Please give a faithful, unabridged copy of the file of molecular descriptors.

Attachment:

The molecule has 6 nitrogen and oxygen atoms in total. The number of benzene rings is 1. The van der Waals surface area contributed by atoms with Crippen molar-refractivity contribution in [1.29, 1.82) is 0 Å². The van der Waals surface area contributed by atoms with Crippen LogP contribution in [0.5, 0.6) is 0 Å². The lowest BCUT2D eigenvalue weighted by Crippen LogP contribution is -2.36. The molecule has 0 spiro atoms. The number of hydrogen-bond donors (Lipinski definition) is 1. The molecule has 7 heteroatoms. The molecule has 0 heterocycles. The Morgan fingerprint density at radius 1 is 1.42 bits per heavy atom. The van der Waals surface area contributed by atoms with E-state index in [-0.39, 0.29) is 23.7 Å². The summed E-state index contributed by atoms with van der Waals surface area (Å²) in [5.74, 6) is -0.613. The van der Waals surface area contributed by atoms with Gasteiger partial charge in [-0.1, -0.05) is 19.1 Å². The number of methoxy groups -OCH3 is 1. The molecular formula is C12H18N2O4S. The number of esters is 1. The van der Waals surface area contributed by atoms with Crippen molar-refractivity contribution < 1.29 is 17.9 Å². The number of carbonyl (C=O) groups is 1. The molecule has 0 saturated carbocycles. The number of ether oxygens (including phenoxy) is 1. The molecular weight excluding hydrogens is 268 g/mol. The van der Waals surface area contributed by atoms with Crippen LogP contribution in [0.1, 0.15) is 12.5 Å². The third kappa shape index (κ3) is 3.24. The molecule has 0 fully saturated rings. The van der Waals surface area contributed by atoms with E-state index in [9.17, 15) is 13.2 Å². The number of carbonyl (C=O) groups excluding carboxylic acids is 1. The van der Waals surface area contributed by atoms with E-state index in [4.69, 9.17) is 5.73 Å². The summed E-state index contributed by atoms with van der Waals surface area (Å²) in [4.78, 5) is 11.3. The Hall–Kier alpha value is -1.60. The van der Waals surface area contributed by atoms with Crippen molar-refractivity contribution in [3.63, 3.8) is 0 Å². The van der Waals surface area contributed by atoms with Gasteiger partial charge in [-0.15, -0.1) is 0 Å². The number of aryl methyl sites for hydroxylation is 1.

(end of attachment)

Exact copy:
The molecule has 6 nitrogen and oxygen atoms in total. The number of benzene rings is 1. The van der Waals surface area contributed by atoms with Crippen molar-refractivity contribution in [1.29, 1.82) is 0 Å². The van der Waals surface area contributed by atoms with Crippen LogP contribution in [0.5, 0.6) is 0 Å². The lowest BCUT2D eigenvalue weighted by Crippen LogP contribution is -2.36. The molecule has 0 spiro atoms. The number of hydrogen-bond donors (Lipinski definition) is 1. The molecule has 7 heteroatoms. The molecule has 0 heterocycles. The Morgan fingerprint density at radius 1 is 1.42 bits per heavy atom. The van der Waals surface area contributed by atoms with E-state index in [-0.39, 0.29) is 23.7 Å². The summed E-state index contributed by atoms with van der Waals surface area (Å²) in [5.74, 6) is -0.613. The van der Waals surface area contributed by atoms with Gasteiger partial charge in [-0.1, -0.05) is 19.1 Å². The number of methoxy groups -OCH3 is 1. The molecular formula is C12H18N2O4S. The number of esters is 1. The van der Waals surface area contributed by atoms with Crippen molar-refractivity contribution < 1.29 is 17.9 Å². The number of carbonyl (C=O) groups is 1. The molecule has 0 saturated carbocycles. The number of ether oxygens (including phenoxy) is 1. The molecular weight excluding hydrogens is 268 g/mol. The van der Waals surface area contributed by atoms with Crippen LogP contribution in [0.1, 0.15) is 12.5 Å². The third kappa shape index (κ3) is 3.24. The molecule has 0 fully saturated rings. The van der Waals surface area contributed by atoms with E-state index in [9.17, 15) is 13.2 Å². The number of carbonyl (C=O) groups excluding carboxylic acids is 1. The van der Waals surface area contributed by atoms with E-state index in [4.69, 9.17) is 5.73 Å². The summed E-state index contributed by atoms with van der Waals surface area (Å²) in [4.78, 5) is 11.3. The Hall–Kier alpha value is -1.60. The van der Waals surface area contributed by atoms with Crippen molar-refractivity contribution in [3.63, 3.8) is 0 Å². The van der Waals surface area contributed by atoms with Gasteiger partial charge in [-0.15, -0.1) is 0 Å². The number of aryl methyl sites for hydroxylation is 1.